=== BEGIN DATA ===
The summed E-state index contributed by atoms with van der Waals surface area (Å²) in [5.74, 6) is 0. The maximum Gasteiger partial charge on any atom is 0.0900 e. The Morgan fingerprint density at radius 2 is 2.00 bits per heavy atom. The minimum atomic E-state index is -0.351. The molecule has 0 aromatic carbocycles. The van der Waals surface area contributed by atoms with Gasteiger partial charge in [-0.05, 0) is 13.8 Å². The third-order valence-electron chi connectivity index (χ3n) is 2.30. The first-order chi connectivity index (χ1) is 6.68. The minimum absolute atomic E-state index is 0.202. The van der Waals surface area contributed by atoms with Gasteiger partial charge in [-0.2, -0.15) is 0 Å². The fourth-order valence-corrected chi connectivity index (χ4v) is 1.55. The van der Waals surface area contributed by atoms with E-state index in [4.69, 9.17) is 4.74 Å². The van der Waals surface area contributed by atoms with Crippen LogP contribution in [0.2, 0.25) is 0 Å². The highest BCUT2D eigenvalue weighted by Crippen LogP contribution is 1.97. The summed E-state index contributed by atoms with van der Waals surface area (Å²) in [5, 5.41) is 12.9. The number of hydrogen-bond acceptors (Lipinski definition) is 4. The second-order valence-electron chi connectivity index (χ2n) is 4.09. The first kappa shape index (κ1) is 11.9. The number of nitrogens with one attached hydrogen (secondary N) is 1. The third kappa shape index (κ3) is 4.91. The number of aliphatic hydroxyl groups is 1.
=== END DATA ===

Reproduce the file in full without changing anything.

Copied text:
The summed E-state index contributed by atoms with van der Waals surface area (Å²) in [5.74, 6) is 0. The maximum Gasteiger partial charge on any atom is 0.0900 e. The Morgan fingerprint density at radius 2 is 2.00 bits per heavy atom. The minimum atomic E-state index is -0.351. The molecule has 0 aromatic carbocycles. The van der Waals surface area contributed by atoms with Gasteiger partial charge in [-0.05, 0) is 13.8 Å². The third-order valence-electron chi connectivity index (χ3n) is 2.30. The first-order chi connectivity index (χ1) is 6.68. The minimum absolute atomic E-state index is 0.202. The van der Waals surface area contributed by atoms with Gasteiger partial charge in [-0.2, -0.15) is 0 Å². The fourth-order valence-corrected chi connectivity index (χ4v) is 1.55. The van der Waals surface area contributed by atoms with E-state index in [4.69, 9.17) is 4.74 Å². The van der Waals surface area contributed by atoms with Crippen LogP contribution in [0.2, 0.25) is 0 Å². The highest BCUT2D eigenvalue weighted by Crippen LogP contribution is 1.97. The summed E-state index contributed by atoms with van der Waals surface area (Å²) in [5, 5.41) is 12.9. The number of hydrogen-bond acceptors (Lipinski definition) is 4. The second-order valence-electron chi connectivity index (χ2n) is 4.09. The first kappa shape index (κ1) is 11.9. The number of nitrogens with one attached hydrogen (secondary N) is 1. The third kappa shape index (κ3) is 4.91. The number of aliphatic hydroxyl groups is 1.